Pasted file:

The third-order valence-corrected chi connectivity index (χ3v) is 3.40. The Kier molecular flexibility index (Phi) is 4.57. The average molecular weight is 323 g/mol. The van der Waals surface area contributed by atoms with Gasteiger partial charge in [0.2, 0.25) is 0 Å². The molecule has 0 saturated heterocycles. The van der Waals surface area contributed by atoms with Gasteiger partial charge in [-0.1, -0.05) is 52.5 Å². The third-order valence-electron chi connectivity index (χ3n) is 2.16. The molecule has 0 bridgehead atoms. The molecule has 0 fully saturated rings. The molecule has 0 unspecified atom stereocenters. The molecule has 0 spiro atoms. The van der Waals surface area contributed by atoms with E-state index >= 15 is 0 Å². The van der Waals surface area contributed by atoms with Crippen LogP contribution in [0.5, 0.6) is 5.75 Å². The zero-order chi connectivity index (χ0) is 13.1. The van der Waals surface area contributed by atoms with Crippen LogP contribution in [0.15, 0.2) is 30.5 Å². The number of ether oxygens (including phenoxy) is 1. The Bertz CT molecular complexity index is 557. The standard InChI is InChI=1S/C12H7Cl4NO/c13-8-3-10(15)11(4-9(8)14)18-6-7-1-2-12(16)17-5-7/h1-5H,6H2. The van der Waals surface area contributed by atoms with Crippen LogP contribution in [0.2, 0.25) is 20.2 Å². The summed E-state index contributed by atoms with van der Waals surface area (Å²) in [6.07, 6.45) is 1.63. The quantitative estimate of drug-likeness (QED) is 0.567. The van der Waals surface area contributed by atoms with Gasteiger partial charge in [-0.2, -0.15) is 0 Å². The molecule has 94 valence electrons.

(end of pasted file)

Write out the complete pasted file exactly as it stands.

The third-order valence-corrected chi connectivity index (χ3v) is 3.40. The Kier molecular flexibility index (Phi) is 4.57. The average molecular weight is 323 g/mol. The van der Waals surface area contributed by atoms with Gasteiger partial charge in [0.2, 0.25) is 0 Å². The molecule has 0 saturated heterocycles. The van der Waals surface area contributed by atoms with Gasteiger partial charge in [-0.1, -0.05) is 52.5 Å². The third-order valence-electron chi connectivity index (χ3n) is 2.16. The molecule has 0 bridgehead atoms. The molecule has 0 fully saturated rings. The molecule has 0 unspecified atom stereocenters. The molecule has 0 spiro atoms. The van der Waals surface area contributed by atoms with E-state index >= 15 is 0 Å². The van der Waals surface area contributed by atoms with Crippen LogP contribution in [0.5, 0.6) is 5.75 Å². The zero-order chi connectivity index (χ0) is 13.1. The van der Waals surface area contributed by atoms with Crippen LogP contribution in [0.15, 0.2) is 30.5 Å². The number of ether oxygens (including phenoxy) is 1. The Bertz CT molecular complexity index is 557. The standard InChI is InChI=1S/C12H7Cl4NO/c13-8-3-10(15)11(4-9(8)14)18-6-7-1-2-12(16)17-5-7/h1-5H,6H2. The van der Waals surface area contributed by atoms with Crippen LogP contribution in [0.2, 0.25) is 20.2 Å². The summed E-state index contributed by atoms with van der Waals surface area (Å²) in [6.07, 6.45) is 1.63. The quantitative estimate of drug-likeness (QED) is 0.567. The van der Waals surface area contributed by atoms with Gasteiger partial charge in [-0.2, -0.15) is 0 Å². The molecule has 94 valence electrons.